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Katie Couric Likely To Leave CBS, Says Report; CBS Denies

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The Wall Street Journal's Rebecca Dana reports that Katie Couric is likely to leave CBS well before her contract expires in 2011:

After two years of record-low ratings, both CBS News executives and people close to Katie Couric say that the "CBS Evening News" anchor is likely to leave the network well before her contract expires in 2011 -- possibly soon after the presidential inauguration early next year.

Ms. Couric isn't even halfway through her five-year contract with CBS, which began in June 2006 and pays an annual salary of around $15 million. But CBS executives are under pressure to cut costs and improve ratings for the broadcast, which trails rival newscasts on ABC and NBC by wide margins.

Her departure would cap a difficult episode for CBS, which brought Ms. Couric to the network with considerable fanfare in a bid to catapult "Evening News" back into first place. Excluding several weeks of her tenure, Ms. Couric never bested the ratings of interim anchor Bob Schieffer, who was named to host the broadcast temporarily after "Evening News" anchor Dan Rather left the newscast in the wake of a discredited report on George W. Bush's National Guard service.

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The Los Angeles Times's Matea Gold reports that CBS is denying the rumor:

CBS News shot down a report Wednesday that implied that anchor Katie Couric was preparing to leave the network and her post on its flagship evening newscast as soon as next January, saying no such decision had been made.

"We are very proud of the 'CBS Evening News,' particularly our political coverage, and we have no plans for any changes regarding Katie or the broadcast," a spokeswoman said in a statement.

Such an early exit for Couric would be another major embarrassment for CBS chief Les Moonves, who pushed for her hiring and has defended her vehemently since her arrival. Earlier this week, the New York Times reported that CBS is considering outsourcing its newsgathering to CNN (though both parties denied), a sign of cutting costs that reflects the network's low ratings (indeed, Dan Rather connected the rumor to the company's low stock price and sluggish ratings under Moonves' and Sumner Redstone's leadership). The Couric-led CBS "Evening News" lost 1.1 million viewers in 2007, and it consistently lags behind ABC's "World News with Charles Gibson" and NBC's "Nightly News with Brian Williams" in the evening news ratings. CBS is also the only major network — and Couric the only major news anchor — yet to host a debate during this extended primary season.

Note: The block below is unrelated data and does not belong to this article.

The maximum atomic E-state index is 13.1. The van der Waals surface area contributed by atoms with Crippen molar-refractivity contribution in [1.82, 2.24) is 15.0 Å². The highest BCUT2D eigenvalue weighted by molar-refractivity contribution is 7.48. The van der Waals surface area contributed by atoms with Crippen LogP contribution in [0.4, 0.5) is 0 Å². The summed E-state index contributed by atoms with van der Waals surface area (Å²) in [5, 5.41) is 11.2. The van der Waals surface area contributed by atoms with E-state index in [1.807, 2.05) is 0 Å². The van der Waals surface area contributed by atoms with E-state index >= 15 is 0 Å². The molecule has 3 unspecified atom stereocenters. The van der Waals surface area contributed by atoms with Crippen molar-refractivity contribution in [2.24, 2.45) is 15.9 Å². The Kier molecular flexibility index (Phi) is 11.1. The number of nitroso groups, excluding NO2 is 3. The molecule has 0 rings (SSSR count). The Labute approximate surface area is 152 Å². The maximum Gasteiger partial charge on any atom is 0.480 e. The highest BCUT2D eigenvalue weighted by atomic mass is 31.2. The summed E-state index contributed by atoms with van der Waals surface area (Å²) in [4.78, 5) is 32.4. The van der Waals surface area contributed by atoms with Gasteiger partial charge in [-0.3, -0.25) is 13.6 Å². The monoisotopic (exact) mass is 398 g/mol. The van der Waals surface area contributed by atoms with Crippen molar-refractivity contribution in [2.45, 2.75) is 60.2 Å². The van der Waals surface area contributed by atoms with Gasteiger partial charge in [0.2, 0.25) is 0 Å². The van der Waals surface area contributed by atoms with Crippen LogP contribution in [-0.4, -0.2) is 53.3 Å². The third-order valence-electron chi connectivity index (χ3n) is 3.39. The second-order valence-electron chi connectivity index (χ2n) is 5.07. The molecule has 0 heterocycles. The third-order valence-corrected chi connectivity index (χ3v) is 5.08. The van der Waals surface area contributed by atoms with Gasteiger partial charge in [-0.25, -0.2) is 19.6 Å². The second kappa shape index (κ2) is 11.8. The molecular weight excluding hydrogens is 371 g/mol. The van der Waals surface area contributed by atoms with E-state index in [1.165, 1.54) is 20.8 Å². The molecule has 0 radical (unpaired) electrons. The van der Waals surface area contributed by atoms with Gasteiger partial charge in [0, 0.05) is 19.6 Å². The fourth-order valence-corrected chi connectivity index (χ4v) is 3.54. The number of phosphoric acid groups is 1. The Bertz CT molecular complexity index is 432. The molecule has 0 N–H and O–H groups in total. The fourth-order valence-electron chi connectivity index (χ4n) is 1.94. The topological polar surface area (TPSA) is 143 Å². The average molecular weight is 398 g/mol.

The Wall Street Journal's Dana reports that Couric may replace Larry King on CNN after leaving CBS:

One possible new job for the Ms. Couric: succeeding Larry King at CNN. Mr. King, who is 74 years old, has a contract with the network into 2009. CNN President Jon Klein, a CBS veteran with close ties to some at the network, has expressed admiration for Ms. Couric's work, and the two are friends. They had lunch in late January, and the anchor attended Mr. Klein's birthday party in March. Time Warner Inc.'s CNN said, "Larry King is a great talent who consistently delivers the highest profile guests, and we have no plans to make a change." Through a publicist, Mr. King declined to comment.

The Philadelphia Inquirer's Gail Shister reported a similar story in April 2007 (in a story that has since disappeared from the Philly.com website but can be accessed through the cached report):

CBS executives deny it, but there's a growing feeling within the network that Katie Couric is an expensive, unfixable mistake.

So unfixable that Couric - the first woman to anchor a network nightly newscast solo - may leave CBS Evening News, probably after the 2008 presidential elections, to assume another role at the network, CBS sources say.

Despite her A-list celebrity, her $15 million salary, and a promotional blitz worthy of a Super Bowl, the former star of NBC's Today has failed to move the Nielsen needle on No. 3 Evening News since her debut seven months ago.

In a bottom-line business like television, that's a cardinal sin. Already-low morale in the news division is dropping, says a veteran correspondent there.

"It's a disaster. Everybody knows it's not working. CBS may not cut her loose, but I guarantee you, somebody's thinking about it. We're all hunkered down, waiting for the other shoe to drop."

Seven correspondents, producers and executives at CBS and other networks interviewed for this story spoke on condition of anonymity, given the sensitive nature of the Couric situation.
April 22, 2007

At the time, a CBS rep called the piece "beyond ridiculous."

BusinessWeek's Jon Fine also predicted Katie Couric would leave the network after the election in his Media Predictions for 2008 at the end of last year.